Tumor angiogenesis, the formation of new blood vessels that supply the tumor with oxygen and nutrients and aid cancer spread, has been an important target for the treatment of several cancer types. Imaging of tumor vasculature enables the assessment of the efficiency of these antiangiogenic therapies, thereby facilitating their transition from bench to bedside. Numerous imaging modalities have been used for the evaluation of tumor microvasculature properties in response to such treatment by a Dynamic Contrast Enhanced (DCE) approach. However, further efforts are still required for the development of non-invasive imaging tools and contrast agents with less side-effects.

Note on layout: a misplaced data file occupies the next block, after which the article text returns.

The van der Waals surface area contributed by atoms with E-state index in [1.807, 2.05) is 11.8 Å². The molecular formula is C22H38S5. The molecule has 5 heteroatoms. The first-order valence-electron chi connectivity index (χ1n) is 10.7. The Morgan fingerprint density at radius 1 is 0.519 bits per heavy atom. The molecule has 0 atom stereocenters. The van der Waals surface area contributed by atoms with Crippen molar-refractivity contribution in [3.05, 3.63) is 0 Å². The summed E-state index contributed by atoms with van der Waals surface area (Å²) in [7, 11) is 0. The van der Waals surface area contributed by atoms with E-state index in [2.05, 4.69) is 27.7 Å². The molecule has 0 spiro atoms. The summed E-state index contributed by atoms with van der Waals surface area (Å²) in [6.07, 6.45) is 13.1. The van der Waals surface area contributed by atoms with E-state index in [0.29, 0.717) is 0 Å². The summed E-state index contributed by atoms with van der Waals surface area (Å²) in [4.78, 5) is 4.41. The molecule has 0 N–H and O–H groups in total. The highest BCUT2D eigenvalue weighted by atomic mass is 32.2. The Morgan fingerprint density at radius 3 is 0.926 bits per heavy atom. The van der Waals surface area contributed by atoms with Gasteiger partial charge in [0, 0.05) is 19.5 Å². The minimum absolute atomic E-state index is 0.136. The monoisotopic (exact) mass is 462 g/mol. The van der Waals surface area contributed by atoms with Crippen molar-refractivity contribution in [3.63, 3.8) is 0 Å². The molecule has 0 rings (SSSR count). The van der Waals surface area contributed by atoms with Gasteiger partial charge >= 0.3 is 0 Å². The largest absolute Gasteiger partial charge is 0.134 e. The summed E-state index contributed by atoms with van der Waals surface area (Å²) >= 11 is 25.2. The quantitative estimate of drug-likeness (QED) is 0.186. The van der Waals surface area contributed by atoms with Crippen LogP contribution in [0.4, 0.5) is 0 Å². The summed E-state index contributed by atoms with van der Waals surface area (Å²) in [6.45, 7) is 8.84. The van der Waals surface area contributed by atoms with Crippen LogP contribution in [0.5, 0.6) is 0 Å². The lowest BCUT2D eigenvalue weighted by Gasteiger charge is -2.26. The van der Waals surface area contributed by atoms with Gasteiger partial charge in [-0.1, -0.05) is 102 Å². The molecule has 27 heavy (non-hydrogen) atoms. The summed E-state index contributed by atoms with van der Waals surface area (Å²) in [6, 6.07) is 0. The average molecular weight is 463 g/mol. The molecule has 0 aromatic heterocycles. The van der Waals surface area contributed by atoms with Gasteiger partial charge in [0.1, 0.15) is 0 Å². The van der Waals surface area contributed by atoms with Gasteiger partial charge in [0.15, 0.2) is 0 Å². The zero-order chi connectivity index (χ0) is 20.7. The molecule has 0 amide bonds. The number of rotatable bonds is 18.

Researchers from the University of Torino report, in their recent article in Advanced Healthcare Materials, novel systems based on naturally occurring biopolymers as contrast agents for photoacoustic (PA) imaging. These nano-sized, highly water-soluble melanin-based particles are synthesized through a novel simple synthetic strategy. Due to their small size and high water-solubility, they show good biocompatibility with rapid clearance, along with good chemical stability. In mice bearing breast tumors, they accumulate in the tumor and demonstrate impressive contrast enhancement. Furthermore, they are efficient as a probe for the evaluation of changes in tumor vasculature exploiting a DCE-PA approach, as proven following treatment with a drug that increases tumor vascular permeability. The authors foresee that when modified on the surface, these nanoparticles are capable of in vivo active targeting of specific molecular markers.